A new gene that makes bacteria highly resistant to a last-resort class of antibiotics has been found in people and pigs in China - including in samples of bacteria with epidemic potential, researchers said on Wednesday.
The discovery was described as "alarming" by scientists, who called for urgent restrictions on the use of polymyxins - a class of antibiotics that includes the drug colistin and is widely used in livestock farming.
"All use of polymyxins must be minimised as soon as possible and all unnecessary use stopped," said Laura Piddock, a professor of microbiology at Britain's Birmingham University who was asked to comment on the finding.
Researchers led by Hua Liu from the South China Agricultural University who published their work in the Lancet Infectious Diseases journal found the gene, called mcr-1, on plasmids - mobile DNA that can be easily copied and transferred between different bacteria.
This suggests "an alarming potential" for it to spread and diversify between bacterial populations, they said.
The team already has evidence of the gene being transferred between common bacteria such as E.coli, which causes urinary tract and many other types of infection, and Klesbsiella pneumoniae, which causes pneumonia and other infections.
This suggests "the progression from extensive drug resistance to pandrug resistance is inevitable," they said.
"(And) although currently confined to China, mcr-1 is likely to emulate other resistance genes ... and spread worldwide."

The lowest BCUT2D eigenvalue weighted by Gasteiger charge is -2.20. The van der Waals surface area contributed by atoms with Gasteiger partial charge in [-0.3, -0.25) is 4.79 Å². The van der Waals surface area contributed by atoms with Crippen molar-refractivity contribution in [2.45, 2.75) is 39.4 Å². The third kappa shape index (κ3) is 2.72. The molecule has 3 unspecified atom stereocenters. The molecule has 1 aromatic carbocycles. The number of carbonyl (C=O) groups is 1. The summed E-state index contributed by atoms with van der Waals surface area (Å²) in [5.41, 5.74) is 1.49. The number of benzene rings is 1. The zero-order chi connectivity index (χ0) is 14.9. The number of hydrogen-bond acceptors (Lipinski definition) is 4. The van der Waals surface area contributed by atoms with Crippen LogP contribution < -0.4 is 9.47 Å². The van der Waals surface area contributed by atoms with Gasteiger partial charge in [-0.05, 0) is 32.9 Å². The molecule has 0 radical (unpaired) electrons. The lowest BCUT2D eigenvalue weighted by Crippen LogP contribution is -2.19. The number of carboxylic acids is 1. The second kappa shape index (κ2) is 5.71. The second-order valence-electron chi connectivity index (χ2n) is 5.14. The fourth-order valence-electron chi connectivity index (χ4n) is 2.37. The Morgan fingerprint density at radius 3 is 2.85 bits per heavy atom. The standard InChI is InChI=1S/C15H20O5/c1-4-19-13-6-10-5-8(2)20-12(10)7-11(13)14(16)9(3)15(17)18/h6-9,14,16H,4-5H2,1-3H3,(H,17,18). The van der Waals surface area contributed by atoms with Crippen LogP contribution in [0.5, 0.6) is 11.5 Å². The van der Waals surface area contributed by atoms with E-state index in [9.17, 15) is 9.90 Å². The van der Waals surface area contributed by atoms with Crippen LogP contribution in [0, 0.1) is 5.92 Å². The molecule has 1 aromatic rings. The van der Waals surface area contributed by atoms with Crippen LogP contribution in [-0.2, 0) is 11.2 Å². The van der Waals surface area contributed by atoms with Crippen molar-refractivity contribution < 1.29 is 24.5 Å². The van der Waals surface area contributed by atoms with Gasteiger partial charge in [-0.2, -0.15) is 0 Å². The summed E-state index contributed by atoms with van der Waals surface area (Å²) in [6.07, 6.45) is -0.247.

The discovery of the spreading mcr-1 resistance gene echoes news from 2010 of another so-called "superbug" gene, NDM-1, which emerged in India and rapidly spread around the world.
Piddock and others said global surveillance for mcr-1 resistance is now essential to try to prevent the spread of polymyxin-resistant bacteria.
China is one of the world's largest users and producers of colistin for agriculture and veterinary use.
Worldwide demand for the antibiotic in agriculture is expected to reach almost 12,000 tonnes per year by the end of 2015, rising to 16,500 tonnes by 2021, according to a 2015 report by the QYResearch Medical Research Centre.
In Europe, 80 percent of polymixin sales - mainly colistin - are in Spain, Germany and Italy, according to the European Medicines Agency's Surveillance of Veterinary Antimicrobial Consumption (ESVAC) report.
For the China study, researchers collected bacteria samples from pigs at slaughter across four provinces, and from pork and chicken sold in 30 open markets and 27 supermarkets in Guangzhou between 2011 and 2014. They also analysed bacteria from patients with infections at two hospitals in Guangdong and Zhejiang.
They found a high prevalence of the mcr-1 gene in E coli samples from animals and raw meat. Worryingly, the proportion of positive samples increased from year to year, they said, and mcr-1 was also found in 16 E.coli and K.pneumoniae samples from 1,322 hospitalised patients.
David Paterson and Patrick Harris from Australia's University of Queensland, writing a commentary in the same journal, said the links between agricultural use of colistin, colistin resistance in slaughtered animals, colistin resistance in food, and colistin resistance in humans were now complete.
"One of the few solutions to uncoupling these connections is limitation or cessation of colistin use in agriculture," they said. "Failure to do so will create a public health problem of major dimensions."